Carey clasps his warm coffee and talks about his years as a young writer living an “alternative lifestyle” in Yandina on the Sunshine Coast, and Bellingen in northern NSW, and the early 80s in Sydney when he started up an advertising agency – McSpedden Carey – with friend Bani McSpedden. (Some of the advertising works of Carey and his former cohorts included ads for Tic Tac mints, John West canned fish and Lindeman’s wine.)

There is a residue of nostalgia about Carey, 62, at this moment, and he speaks of his Australian past with such affection it could almost be a lucky rabbit’s foot he carries around in his pocket at all times, there to be clasped for solace.

Or it could be part of the afterglow of writing Theft, a fiercely Australian comic work that explores the landscapes of his past that he has never fully visited in his fiction. He would later admit to the thrills this afforded him: “It’s a huge pleasure to realise I could visit Australian place and landscape in a way I never have before. You know you spend all your life writing, but I’ve never done this. I’ve lifted it straight from a place, straight from my life. And of course there is a tendency, for certain journalists, to read all this autobiographically, which it’s not. But I know these places intimately, and they all came back to me in extraordinary detail.”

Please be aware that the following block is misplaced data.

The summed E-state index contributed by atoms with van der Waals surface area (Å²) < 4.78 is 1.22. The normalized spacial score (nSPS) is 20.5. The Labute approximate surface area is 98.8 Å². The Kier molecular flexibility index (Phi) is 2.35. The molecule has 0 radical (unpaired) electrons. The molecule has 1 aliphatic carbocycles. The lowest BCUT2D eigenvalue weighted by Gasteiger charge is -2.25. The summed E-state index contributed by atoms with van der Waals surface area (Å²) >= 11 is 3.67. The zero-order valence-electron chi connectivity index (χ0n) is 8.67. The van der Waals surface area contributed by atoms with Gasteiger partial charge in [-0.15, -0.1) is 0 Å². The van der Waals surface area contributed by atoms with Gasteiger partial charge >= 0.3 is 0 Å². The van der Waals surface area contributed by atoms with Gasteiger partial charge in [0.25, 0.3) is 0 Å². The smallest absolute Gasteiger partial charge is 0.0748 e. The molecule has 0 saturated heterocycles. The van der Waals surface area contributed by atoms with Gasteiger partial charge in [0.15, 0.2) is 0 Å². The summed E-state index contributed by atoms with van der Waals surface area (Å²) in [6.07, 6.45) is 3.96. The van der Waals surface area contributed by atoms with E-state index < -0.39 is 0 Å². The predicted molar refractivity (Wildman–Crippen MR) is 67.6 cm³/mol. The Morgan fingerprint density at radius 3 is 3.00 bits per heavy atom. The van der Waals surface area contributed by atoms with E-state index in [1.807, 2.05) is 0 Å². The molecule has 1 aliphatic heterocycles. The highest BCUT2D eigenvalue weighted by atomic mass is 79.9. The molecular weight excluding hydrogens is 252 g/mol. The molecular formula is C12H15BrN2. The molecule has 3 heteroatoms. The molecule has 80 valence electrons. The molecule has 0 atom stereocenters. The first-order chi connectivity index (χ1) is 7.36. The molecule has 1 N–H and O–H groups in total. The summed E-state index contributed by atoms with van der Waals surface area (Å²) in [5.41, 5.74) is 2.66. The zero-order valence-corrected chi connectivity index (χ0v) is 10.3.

He finishes breakfast although his plate of curly bacon rashes is only half-eaten. “Offer my commiserations to the pig,” he tells the waiter as the plate is taken away.

“Now,” Carey says, “let me walk you through a few streets and places that appear in the novel.”

Theft: A Love Story, Carey’s ninth novel, is the tale of heavy-drinking Australian artist and former meat worker Butcher Bones, who had “once been about as famous as a painter could expect in his own backyard”. After an acrimonious divorce, which involves losing his eight-year-old son and most of his worldly assets, he is jailed for trying to retrieve his best paintings from the former marital home.